Photographs from the Edge: A Master Photographer’s Insights on Capturing an Extraordinary World by Art Wolfe (with Rob Sheppard) has just appeared on the horizon at the Ridley High School Library! Following a preface by co-author Rob Sheppard and an introduction by Art Wolfe, the book is broken out into four main sections: the 1980s, the 1990s, the 2000s, and the 2010s. Each section incorporates Wolfe’s best photographs from that time period, with a detailed explanatory essay as well as “The nature of the photo” and “Photo tip” sidebars accompanying each image. Photographs from the Edge is so much more than a collection of beautiful photographs; it’s a travelogue, how-to guide, history lesson, and career blueprint all in one stunning book. As you turn each page, you will discover a window to some of the true wonders of the world. Wolfe’s photographs will transport you visually, geographically, and culturally to places you have (probably) never been or even heard of!
Having recently seen the movie Everest, I was especially fascinated by Art Wolfe’s breathtaking images of mountain ranges around the globe, from Alaska to Ecuador to Nepal. His wildlife photographs are also mesmerizing. What will be your favorite photograph? Open the book to discover it today!Thanks to Blogging for Books for providing a copy of Photographs from the Edge in exchange for an honest review!
Mike Bender and Doug Chernak (the comedic team behind the painfully hilarious Awkward Family Photos) are bringing the awkward to a new stage of life: infancy. You know, the years when you don’t have a say in how your parents dress you or pose you for those baby pictures that will be part of your family’s history forever.
The photos are priceless, but it’s the authors’ cheeky captions that will have you in stitches. Don’t believe me?
Page through this book if you need a good laugh, or if you have been front and center in some terrifically awful baby pictures and feel some solidarity with these tykes. There’s even a special scrapbook section in the back of the book for celebrating those awkward childhood photos of your very own. Will this book change your life? Maybe not. Is it guaranteed to make you smile? YES! Thanks to Blogging for Books for providing a copy of Born to Be Awkward in exchange for an honest review!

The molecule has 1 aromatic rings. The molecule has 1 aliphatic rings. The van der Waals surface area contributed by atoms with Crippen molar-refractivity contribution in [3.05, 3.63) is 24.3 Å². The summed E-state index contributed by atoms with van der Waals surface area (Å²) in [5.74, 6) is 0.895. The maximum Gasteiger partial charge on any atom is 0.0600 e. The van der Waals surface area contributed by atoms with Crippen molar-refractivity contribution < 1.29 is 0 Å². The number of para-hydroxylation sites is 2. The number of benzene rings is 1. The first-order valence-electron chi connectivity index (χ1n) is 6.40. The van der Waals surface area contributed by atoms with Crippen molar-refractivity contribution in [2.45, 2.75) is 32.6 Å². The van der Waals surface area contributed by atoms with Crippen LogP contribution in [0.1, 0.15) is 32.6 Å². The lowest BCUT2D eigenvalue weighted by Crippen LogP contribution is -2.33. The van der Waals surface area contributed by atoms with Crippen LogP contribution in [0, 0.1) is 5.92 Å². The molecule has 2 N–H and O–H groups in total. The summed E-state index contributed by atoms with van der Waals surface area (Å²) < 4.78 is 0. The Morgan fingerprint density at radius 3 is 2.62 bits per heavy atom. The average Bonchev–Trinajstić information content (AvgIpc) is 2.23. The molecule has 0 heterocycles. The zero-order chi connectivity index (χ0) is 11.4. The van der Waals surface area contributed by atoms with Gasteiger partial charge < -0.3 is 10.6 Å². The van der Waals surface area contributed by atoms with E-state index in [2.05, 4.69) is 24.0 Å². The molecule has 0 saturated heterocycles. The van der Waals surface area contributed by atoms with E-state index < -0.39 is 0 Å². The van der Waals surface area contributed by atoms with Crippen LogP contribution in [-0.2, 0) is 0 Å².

There are so many little-known treasures in the Ridley High School Library’s nonfiction section, and John Shaw’s Guide to Digital Nature Photography is the latest, courtesy of Blogging for Books!
“Photography should be both a process of discovery and a procedure for recording that discovery.” — John Shaw
The book’s lusciously colorful cover represents the 250+ full-color photos in this book. There are images of animals, landscapes, and natural wonders from all over the world: Argentina, Australia, Botswana, Canada, Japan, Kenya, the United States, and so many more. Paging through this book just to look at all the photographs is a completely worthwhile way to spend an hour or two, and John Shaw also provides a ton of technical information and advice (more than this novice could even begin to process in one sitting). This is a book that you will want to come back to again and again as you become a more experienced photographer. I especially love Chapter 4: Composition; Shaw describes how to make “conscious, deliberate compositional decisions” that will engage the viewer’s mind and emotions. The author’s message in the Preface will guide you every step of the way: Don’t ask, “What is there to photograph?” A better question is, “What is there to discover?” John Shaw’s Guide to Digital Nature Photography will inspire you to get outside and document the world around you in a way that is every bit as unique as you are!